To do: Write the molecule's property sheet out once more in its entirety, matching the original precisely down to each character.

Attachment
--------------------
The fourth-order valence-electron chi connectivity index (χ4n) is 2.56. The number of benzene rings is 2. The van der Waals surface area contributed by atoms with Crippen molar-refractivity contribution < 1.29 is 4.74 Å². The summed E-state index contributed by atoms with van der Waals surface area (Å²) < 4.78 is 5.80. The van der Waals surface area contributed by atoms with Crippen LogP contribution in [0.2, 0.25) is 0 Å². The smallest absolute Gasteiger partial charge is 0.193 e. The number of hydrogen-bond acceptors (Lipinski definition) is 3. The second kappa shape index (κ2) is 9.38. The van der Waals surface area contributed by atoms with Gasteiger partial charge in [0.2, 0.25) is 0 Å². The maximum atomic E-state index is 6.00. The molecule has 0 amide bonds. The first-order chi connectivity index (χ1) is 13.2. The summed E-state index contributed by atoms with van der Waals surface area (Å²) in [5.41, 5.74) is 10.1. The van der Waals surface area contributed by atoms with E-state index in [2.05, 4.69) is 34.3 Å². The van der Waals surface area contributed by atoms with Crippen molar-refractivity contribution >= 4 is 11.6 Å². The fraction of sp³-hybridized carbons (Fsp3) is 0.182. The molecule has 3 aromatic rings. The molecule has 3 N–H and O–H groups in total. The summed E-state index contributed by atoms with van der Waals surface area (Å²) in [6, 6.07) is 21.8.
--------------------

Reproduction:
The fourth-order valence-electron chi connectivity index (χ4n) is 2.56. The number of benzene rings is 2. The van der Waals surface area contributed by atoms with Crippen molar-refractivity contribution < 1.29 is 4.74 Å². The summed E-state index contributed by atoms with van der Waals surface area (Å²) < 4.78 is 5.80. The van der Waals surface area contributed by atoms with Crippen LogP contribution in [0.2, 0.25) is 0 Å². The smallest absolute Gasteiger partial charge is 0.193 e. The number of hydrogen-bond acceptors (Lipinski definition) is 3. The second kappa shape index (κ2) is 9.38. The van der Waals surface area contributed by atoms with Gasteiger partial charge in [0.2, 0.25) is 0 Å². The maximum atomic E-state index is 6.00. The molecule has 0 amide bonds. The first-order chi connectivity index (χ1) is 13.2. The summed E-state index contributed by atoms with van der Waals surface area (Å²) in [5.41, 5.74) is 10.1. The van der Waals surface area contributed by atoms with E-state index in [2.05, 4.69) is 34.3 Å². The van der Waals surface area contributed by atoms with Crippen molar-refractivity contribution >= 4 is 11.6 Å². The fraction of sp³-hybridized carbons (Fsp3) is 0.182. The molecule has 3 aromatic rings. The molecule has 3 N–H and O–H groups in total. The summed E-state index contributed by atoms with van der Waals surface area (Å²) in [6, 6.07) is 21.8.